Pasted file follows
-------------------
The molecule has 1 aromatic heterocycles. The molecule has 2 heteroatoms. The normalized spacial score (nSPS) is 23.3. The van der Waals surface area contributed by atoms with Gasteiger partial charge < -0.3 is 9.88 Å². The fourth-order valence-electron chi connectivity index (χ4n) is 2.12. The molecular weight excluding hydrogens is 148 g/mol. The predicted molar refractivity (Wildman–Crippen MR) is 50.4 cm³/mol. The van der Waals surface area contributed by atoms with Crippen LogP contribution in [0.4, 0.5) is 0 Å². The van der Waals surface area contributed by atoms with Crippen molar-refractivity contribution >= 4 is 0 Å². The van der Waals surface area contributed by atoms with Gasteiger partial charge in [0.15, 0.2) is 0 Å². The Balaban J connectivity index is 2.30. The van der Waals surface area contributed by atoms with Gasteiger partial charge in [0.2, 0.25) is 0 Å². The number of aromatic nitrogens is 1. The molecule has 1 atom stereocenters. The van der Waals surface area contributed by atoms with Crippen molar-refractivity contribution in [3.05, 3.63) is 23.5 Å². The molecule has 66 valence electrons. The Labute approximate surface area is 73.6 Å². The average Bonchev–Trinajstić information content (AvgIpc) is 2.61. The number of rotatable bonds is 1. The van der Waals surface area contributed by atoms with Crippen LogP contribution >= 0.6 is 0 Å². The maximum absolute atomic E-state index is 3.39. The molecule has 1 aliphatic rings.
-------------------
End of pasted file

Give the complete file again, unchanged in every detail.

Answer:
The molecule has 1 aromatic heterocycles. The molecule has 2 heteroatoms. The normalized spacial score (nSPS) is 23.3. The van der Waals surface area contributed by atoms with Gasteiger partial charge < -0.3 is 9.88 Å². The fourth-order valence-electron chi connectivity index (χ4n) is 2.12. The molecular weight excluding hydrogens is 148 g/mol. The predicted molar refractivity (Wildman–Crippen MR) is 50.4 cm³/mol. The van der Waals surface area contributed by atoms with Crippen LogP contribution in [0.4, 0.5) is 0 Å². The van der Waals surface area contributed by atoms with Crippen molar-refractivity contribution >= 4 is 0 Å². The van der Waals surface area contributed by atoms with Gasteiger partial charge in [0.15, 0.2) is 0 Å². The Balaban J connectivity index is 2.30. The van der Waals surface area contributed by atoms with Gasteiger partial charge in [0.2, 0.25) is 0 Å². The number of aromatic nitrogens is 1. The molecule has 1 atom stereocenters. The van der Waals surface area contributed by atoms with Crippen molar-refractivity contribution in [3.05, 3.63) is 23.5 Å². The molecule has 66 valence electrons. The Labute approximate surface area is 73.6 Å². The average Bonchev–Trinajstić information content (AvgIpc) is 2.61. The number of rotatable bonds is 1. The van der Waals surface area contributed by atoms with Crippen LogP contribution >= 0.6 is 0 Å². The maximum absolute atomic E-state index is 3.39. The molecule has 1 aliphatic rings.